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Sunday's shooting in Brookfield hit home for many. (PHOTO: WISN.com)

Shooting hits close to home


When hearing about a mass shooting, it's always difficult news to take. When it happens at a place you've been to, or driven by, or just in your community, it can shake you.

We saw this on Sunday when a person went to the workplace of his wife and killed her, two others and eventually himself, in a senseless act. The shootings at the Azana Salon and Spa in Brookfield hit home for many, especially affecting the friends and family members of those involved.

In our community, we felt the same pain when a gunman killed six people at the Sikh temple in Oak Creek just two months ago.

Our local – and to some extent national – media plays a dual role when acts of violence hit a community. The first, and sometimes the most difficult to watch, is the covering of what took place. Details at first are few, yet TV and radio news outlets do their level best to present what they know, when they know it.

Secondly, the coverage eventually expands to a way in which to give us perspective. We find out more about the people involved, and areas that may add insight into a seemingly unexplainable act.

WTMJ-TV and WISN-TV were the first to start offering what's called sustained coverage, meaning that they stayed with the reporting of the story in lieu of regular programming. WITI-TV offered updates but stayed with the Packers game, and WDJT-TV stayed with its NFL coverage from CBS.

Eventually, all four stations offered more coverage, calling in more reporting and anchoring resources. Online, TV, radio, newspaper and community journalism sites offered news and updates throughout the afternoon and evening.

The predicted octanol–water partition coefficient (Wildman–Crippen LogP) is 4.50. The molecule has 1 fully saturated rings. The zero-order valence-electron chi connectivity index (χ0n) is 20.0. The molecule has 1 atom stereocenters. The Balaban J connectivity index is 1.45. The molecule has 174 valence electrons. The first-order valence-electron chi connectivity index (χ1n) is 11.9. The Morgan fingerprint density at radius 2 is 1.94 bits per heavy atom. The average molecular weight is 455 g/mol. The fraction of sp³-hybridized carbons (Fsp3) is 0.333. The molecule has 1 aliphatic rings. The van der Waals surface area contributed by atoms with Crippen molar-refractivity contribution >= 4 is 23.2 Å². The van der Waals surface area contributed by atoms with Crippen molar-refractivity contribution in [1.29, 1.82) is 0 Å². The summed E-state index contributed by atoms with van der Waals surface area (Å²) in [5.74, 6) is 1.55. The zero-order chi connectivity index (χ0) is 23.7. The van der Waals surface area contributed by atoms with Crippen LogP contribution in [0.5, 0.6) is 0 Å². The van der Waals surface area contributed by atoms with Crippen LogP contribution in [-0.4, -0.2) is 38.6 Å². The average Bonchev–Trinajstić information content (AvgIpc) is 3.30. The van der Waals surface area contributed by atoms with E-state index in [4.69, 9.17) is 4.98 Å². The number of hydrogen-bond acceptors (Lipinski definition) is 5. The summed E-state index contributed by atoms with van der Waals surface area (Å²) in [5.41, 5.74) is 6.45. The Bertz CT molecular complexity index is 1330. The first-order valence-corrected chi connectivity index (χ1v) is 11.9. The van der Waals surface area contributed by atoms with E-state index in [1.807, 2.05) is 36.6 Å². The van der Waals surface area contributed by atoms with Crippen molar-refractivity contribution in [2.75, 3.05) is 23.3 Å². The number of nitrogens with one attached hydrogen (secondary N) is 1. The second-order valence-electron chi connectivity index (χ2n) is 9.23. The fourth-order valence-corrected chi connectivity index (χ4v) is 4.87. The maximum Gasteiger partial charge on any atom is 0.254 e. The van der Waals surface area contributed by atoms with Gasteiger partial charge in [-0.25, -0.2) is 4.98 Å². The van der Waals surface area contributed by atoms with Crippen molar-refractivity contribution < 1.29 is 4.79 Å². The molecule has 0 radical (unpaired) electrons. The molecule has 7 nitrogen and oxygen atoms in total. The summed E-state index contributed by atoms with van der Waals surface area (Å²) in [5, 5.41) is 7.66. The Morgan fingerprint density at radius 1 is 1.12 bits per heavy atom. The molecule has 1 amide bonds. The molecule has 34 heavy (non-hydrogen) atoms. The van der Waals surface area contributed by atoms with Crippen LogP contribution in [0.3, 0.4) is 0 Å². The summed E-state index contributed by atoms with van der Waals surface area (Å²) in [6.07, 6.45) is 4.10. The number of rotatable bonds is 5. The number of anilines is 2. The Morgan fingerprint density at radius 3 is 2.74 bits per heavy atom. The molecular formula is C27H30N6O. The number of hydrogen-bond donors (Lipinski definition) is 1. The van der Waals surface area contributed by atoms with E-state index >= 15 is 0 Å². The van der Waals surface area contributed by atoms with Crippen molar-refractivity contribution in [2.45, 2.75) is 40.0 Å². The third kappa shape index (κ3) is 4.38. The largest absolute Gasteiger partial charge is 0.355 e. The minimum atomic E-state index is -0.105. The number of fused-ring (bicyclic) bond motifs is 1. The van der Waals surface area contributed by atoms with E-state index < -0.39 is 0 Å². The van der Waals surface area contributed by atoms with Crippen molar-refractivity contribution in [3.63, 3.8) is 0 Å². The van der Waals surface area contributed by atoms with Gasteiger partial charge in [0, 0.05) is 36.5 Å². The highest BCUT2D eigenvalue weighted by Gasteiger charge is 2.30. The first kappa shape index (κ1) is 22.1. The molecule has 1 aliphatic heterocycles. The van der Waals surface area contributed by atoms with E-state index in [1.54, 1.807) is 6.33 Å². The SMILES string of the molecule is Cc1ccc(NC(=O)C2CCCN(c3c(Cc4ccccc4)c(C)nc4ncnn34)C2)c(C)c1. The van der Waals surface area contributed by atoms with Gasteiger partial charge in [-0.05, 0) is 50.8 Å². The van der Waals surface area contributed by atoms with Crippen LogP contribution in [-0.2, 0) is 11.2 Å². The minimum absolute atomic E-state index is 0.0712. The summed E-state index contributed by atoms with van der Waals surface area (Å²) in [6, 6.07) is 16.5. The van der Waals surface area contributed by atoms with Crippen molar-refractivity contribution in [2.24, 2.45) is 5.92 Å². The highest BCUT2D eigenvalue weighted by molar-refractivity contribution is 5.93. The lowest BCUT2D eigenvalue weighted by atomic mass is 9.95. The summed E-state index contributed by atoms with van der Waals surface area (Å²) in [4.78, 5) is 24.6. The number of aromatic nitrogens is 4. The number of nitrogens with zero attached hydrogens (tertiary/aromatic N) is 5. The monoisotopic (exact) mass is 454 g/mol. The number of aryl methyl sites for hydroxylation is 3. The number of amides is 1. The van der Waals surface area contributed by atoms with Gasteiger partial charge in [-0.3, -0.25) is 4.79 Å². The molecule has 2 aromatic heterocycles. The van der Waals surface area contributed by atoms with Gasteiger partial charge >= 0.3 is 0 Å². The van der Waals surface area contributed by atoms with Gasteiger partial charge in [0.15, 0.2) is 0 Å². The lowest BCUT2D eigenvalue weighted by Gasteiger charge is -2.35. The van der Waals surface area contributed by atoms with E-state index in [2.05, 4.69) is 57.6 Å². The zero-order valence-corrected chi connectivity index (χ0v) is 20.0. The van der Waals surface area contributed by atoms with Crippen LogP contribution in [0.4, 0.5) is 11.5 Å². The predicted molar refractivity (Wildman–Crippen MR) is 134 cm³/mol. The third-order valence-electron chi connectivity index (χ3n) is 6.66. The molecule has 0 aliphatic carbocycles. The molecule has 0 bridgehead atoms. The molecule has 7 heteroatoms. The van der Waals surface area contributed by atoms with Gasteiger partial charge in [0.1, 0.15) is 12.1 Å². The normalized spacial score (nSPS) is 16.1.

In the 48 hours since the shooting took place, we will have been exposed to hours worth of coverage for an event that took near minutes in comparison. For those affected, those minutes may change a lifetime of memories, loss, grief and healing.

It's easy to offer analysis of media coverage after experiencing the response to a violent act like this one; it's much more difficult to call the shots as the story is developing. It's easy to pick on our area media when they go too long covering a snow fall, or question if they went too early and did too much or too little on Sunday. It's difficult to actually say when enough is enough coverage.

I can tell you this: I often tell people outside of Milwaukee that here we are spoiled by good journalists doing good work, even in the most difficult of circumstances. Sunday proved that point.

BUSINESS: "MONEY with Melissa Francis" on Fox Business Network will celebrate its 100th episode today with a special live show from the TD Ameritrade Institutional 2012 Fall Regional Conference in Dana Point, Calif. If you are business-minded, you may want to check out the program beginning at 4 p.m.

TOWN HALL: WISN's Craig McKee will host a virtual town hall tonight at 5:30 p.m. on WISN.com, featuring a group of undecided voters watching and reacting to Monday night's final presidential debate.

SPEAKING OF DEBATES: WISN-TV host Mike Gousha will be the moderator for the third and final debate between senate candidate Tommy Thompson and Tammy Baldwin on Friday night. The live event will be broadcast from Marquette University starting at 8 p.m.

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